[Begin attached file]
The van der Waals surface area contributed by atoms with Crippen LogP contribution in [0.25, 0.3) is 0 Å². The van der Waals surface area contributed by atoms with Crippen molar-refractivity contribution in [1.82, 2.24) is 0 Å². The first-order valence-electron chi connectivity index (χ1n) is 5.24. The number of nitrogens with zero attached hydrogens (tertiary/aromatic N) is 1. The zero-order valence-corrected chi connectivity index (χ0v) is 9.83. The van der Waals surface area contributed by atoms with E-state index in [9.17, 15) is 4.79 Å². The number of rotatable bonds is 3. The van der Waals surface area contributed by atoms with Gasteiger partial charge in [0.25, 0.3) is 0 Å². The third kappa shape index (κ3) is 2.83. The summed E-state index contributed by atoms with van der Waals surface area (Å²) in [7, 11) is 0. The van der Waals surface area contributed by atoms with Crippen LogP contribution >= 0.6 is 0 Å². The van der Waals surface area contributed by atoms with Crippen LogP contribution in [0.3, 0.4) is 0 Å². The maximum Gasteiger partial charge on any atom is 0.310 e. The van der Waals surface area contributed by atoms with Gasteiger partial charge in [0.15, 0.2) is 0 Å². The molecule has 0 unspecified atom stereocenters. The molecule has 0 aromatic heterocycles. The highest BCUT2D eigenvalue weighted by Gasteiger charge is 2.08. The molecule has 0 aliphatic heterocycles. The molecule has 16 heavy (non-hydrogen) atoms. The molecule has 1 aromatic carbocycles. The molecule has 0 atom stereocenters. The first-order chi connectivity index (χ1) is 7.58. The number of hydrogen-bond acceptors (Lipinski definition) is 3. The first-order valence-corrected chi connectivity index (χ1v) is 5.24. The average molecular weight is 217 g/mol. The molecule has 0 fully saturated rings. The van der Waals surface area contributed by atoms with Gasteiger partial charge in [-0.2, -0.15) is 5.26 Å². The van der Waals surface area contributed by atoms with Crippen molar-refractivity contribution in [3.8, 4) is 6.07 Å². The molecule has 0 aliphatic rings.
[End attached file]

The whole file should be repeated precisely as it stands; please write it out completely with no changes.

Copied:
The van der Waals surface area contributed by atoms with Crippen LogP contribution in [0.25, 0.3) is 0 Å². The van der Waals surface area contributed by atoms with Crippen molar-refractivity contribution in [1.82, 2.24) is 0 Å². The first-order valence-electron chi connectivity index (χ1n) is 5.24. The number of nitrogens with zero attached hydrogens (tertiary/aromatic N) is 1. The zero-order valence-corrected chi connectivity index (χ0v) is 9.83. The van der Waals surface area contributed by atoms with E-state index in [9.17, 15) is 4.79 Å². The number of rotatable bonds is 3. The van der Waals surface area contributed by atoms with Gasteiger partial charge in [0.25, 0.3) is 0 Å². The third kappa shape index (κ3) is 2.83. The summed E-state index contributed by atoms with van der Waals surface area (Å²) in [7, 11) is 0. The van der Waals surface area contributed by atoms with Crippen LogP contribution >= 0.6 is 0 Å². The van der Waals surface area contributed by atoms with Crippen LogP contribution in [0.3, 0.4) is 0 Å². The maximum Gasteiger partial charge on any atom is 0.310 e. The van der Waals surface area contributed by atoms with Gasteiger partial charge in [0.15, 0.2) is 0 Å². The molecule has 0 unspecified atom stereocenters. The molecule has 0 aromatic heterocycles. The highest BCUT2D eigenvalue weighted by Gasteiger charge is 2.08. The molecule has 0 aliphatic heterocycles. The molecule has 16 heavy (non-hydrogen) atoms. The molecule has 1 aromatic carbocycles. The molecule has 0 atom stereocenters. The first-order chi connectivity index (χ1) is 7.58. The number of hydrogen-bond acceptors (Lipinski definition) is 3. The first-order valence-corrected chi connectivity index (χ1v) is 5.24. The average molecular weight is 217 g/mol. The molecule has 0 fully saturated rings. The van der Waals surface area contributed by atoms with Gasteiger partial charge in [-0.2, -0.15) is 5.26 Å². The van der Waals surface area contributed by atoms with Crippen molar-refractivity contribution in [3.8, 4) is 6.07 Å². The molecule has 0 aliphatic rings.